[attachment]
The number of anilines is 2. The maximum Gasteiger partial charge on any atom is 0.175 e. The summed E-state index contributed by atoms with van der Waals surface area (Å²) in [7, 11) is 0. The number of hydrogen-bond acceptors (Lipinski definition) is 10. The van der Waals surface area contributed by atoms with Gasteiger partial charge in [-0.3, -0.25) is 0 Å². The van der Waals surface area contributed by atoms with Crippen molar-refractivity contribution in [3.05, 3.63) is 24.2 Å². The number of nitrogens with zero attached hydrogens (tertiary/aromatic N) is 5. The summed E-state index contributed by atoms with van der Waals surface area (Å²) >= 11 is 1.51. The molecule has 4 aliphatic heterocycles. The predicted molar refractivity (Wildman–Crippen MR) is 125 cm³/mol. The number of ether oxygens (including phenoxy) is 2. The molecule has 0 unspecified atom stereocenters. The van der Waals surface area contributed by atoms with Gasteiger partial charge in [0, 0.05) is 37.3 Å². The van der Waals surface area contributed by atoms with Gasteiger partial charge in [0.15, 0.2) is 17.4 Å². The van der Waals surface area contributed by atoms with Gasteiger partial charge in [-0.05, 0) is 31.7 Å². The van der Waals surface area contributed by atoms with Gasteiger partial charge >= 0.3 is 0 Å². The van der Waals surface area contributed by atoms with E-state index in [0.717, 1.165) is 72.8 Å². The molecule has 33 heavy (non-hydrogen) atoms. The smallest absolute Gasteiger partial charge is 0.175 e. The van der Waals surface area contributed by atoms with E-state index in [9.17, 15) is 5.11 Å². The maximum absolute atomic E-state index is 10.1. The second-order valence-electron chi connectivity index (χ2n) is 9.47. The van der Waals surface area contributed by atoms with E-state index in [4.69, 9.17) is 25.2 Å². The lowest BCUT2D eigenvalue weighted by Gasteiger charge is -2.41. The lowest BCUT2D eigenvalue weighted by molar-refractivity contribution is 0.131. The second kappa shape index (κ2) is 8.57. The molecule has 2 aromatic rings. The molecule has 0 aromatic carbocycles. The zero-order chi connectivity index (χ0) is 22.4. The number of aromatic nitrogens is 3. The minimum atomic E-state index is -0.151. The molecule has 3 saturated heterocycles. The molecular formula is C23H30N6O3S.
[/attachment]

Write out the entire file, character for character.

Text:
The number of anilines is 2. The maximum Gasteiger partial charge on any atom is 0.175 e. The summed E-state index contributed by atoms with van der Waals surface area (Å²) in [7, 11) is 0. The number of hydrogen-bond acceptors (Lipinski definition) is 10. The van der Waals surface area contributed by atoms with Gasteiger partial charge in [-0.3, -0.25) is 0 Å². The van der Waals surface area contributed by atoms with Crippen molar-refractivity contribution in [3.05, 3.63) is 24.2 Å². The number of nitrogens with zero attached hydrogens (tertiary/aromatic N) is 5. The summed E-state index contributed by atoms with van der Waals surface area (Å²) >= 11 is 1.51. The molecule has 4 aliphatic heterocycles. The predicted molar refractivity (Wildman–Crippen MR) is 125 cm³/mol. The number of ether oxygens (including phenoxy) is 2. The molecule has 0 unspecified atom stereocenters. The van der Waals surface area contributed by atoms with Gasteiger partial charge in [0, 0.05) is 37.3 Å². The van der Waals surface area contributed by atoms with Gasteiger partial charge in [0.15, 0.2) is 17.4 Å². The van der Waals surface area contributed by atoms with Gasteiger partial charge in [-0.05, 0) is 31.7 Å². The van der Waals surface area contributed by atoms with Gasteiger partial charge >= 0.3 is 0 Å². The van der Waals surface area contributed by atoms with E-state index in [0.717, 1.165) is 72.8 Å². The molecule has 33 heavy (non-hydrogen) atoms. The smallest absolute Gasteiger partial charge is 0.175 e. The van der Waals surface area contributed by atoms with E-state index in [9.17, 15) is 5.11 Å². The maximum absolute atomic E-state index is 10.1. The second-order valence-electron chi connectivity index (χ2n) is 9.47. The van der Waals surface area contributed by atoms with E-state index in [4.69, 9.17) is 25.2 Å². The lowest BCUT2D eigenvalue weighted by Gasteiger charge is -2.41. The lowest BCUT2D eigenvalue weighted by molar-refractivity contribution is 0.131. The second kappa shape index (κ2) is 8.57. The molecule has 2 aromatic rings. The molecule has 0 aromatic carbocycles. The zero-order chi connectivity index (χ0) is 22.4. The number of aromatic nitrogens is 3. The minimum atomic E-state index is -0.151. The molecule has 3 saturated heterocycles. The molecular formula is C23H30N6O3S.